A foundation stone for the hall was laid 21 July 1979 by Charles Prince of Wales, and the venue was officially opened by Queen Elizabeth, the Queen Mother on 15 February 1983, with performances by the Pontarddulais Male Voice Choir and the BBC Welsh Symphony Orchestra (later renamed the BBC National Orchestra of Wales). The BBC Cardiff singer of the world competition has been held biennially in the hall since it opened and since 1986 it has been the venue for the Welsh Proms. As well as hosting world-class classical music, ballets and opera, the hall has seen a hugely diverse array of stars grace its stage including Sir Anthony Hopkins, U2, Adele, Sir Elton John, Ray Davies, Johnny Cash, Tina Turner, Miles Davis, Brian Wilson and Amy Winehouse.

The Senedd in Cardiff, home of the Welsh Parliament. Designed by Lord Richard Rogers and Ivan Harbour and officially opened on St David’s Day in 2006.

Image: RSHP

C20 Cymru

Formed in Autumn 2020, C20 Cymru covers the rich and unique twentieth and twenty first century built-heritage of the Welsh nation. Working within a distinct legal framework of a heritage system devolved to the Welsh Government, it supports the national C20 Society with information about notable buildings and potential casework across Wales.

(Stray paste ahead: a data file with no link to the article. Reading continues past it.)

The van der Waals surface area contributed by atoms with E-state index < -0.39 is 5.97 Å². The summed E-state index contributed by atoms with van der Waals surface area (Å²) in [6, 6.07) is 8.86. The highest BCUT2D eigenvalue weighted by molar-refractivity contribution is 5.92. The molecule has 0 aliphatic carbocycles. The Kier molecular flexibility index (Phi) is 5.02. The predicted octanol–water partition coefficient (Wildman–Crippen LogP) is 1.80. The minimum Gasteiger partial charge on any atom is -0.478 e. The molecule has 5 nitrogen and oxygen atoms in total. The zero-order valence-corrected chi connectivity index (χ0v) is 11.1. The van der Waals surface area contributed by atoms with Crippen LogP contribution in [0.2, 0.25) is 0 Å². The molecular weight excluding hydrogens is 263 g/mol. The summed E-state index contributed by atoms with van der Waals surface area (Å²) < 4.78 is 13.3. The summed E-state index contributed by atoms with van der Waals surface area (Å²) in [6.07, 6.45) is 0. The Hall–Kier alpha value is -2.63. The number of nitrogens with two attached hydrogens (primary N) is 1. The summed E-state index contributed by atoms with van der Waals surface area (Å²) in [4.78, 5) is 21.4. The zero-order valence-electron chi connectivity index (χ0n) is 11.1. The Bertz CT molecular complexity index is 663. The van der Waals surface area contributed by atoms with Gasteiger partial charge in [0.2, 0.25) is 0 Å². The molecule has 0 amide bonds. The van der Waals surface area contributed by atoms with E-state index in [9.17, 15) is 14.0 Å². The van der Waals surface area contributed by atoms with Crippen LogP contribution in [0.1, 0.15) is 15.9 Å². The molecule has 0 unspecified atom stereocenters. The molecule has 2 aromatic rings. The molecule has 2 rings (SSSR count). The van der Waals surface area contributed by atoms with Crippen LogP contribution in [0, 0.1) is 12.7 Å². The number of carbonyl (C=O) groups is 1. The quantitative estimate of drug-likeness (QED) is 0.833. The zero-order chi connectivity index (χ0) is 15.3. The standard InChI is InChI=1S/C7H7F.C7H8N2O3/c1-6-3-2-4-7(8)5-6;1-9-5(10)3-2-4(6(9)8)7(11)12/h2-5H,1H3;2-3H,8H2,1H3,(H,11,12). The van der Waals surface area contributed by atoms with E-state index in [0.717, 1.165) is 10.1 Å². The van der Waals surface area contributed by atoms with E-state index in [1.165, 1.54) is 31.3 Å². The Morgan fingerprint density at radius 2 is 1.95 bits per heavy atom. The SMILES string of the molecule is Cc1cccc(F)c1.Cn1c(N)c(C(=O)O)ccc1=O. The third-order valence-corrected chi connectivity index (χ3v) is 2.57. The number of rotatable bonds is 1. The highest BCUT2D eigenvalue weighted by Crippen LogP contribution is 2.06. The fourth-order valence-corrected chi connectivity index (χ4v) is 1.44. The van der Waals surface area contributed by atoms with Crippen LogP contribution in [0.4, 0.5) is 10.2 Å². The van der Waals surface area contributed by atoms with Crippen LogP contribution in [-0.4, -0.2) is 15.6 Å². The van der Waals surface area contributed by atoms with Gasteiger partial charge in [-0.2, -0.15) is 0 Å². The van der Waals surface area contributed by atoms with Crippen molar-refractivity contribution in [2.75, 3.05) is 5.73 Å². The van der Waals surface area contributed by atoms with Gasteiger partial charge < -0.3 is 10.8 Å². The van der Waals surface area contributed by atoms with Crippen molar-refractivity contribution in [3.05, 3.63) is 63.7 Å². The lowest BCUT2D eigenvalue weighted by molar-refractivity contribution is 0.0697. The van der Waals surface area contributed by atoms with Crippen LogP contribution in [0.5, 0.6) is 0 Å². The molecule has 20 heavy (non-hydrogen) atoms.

In October 2022 C20 was appointed as a statutory consultee in Wales by Cadw, the Welsh national heritage body, mirroring the role the Society has held in England since 2005. All Welsh local authorities are now formally required to notify the Society of any planning applications for listed building consent and demolition.

With many important buildings already lost or threatened (including the Brynmawr Rubber Factory, Bettws High School and BBC Broadcasting House Llandaff) and few C20 assets with legal protection, a  Wales-wide network of individuals and organisations is now being built to share information about the most significant buildings and to help save those most at risk.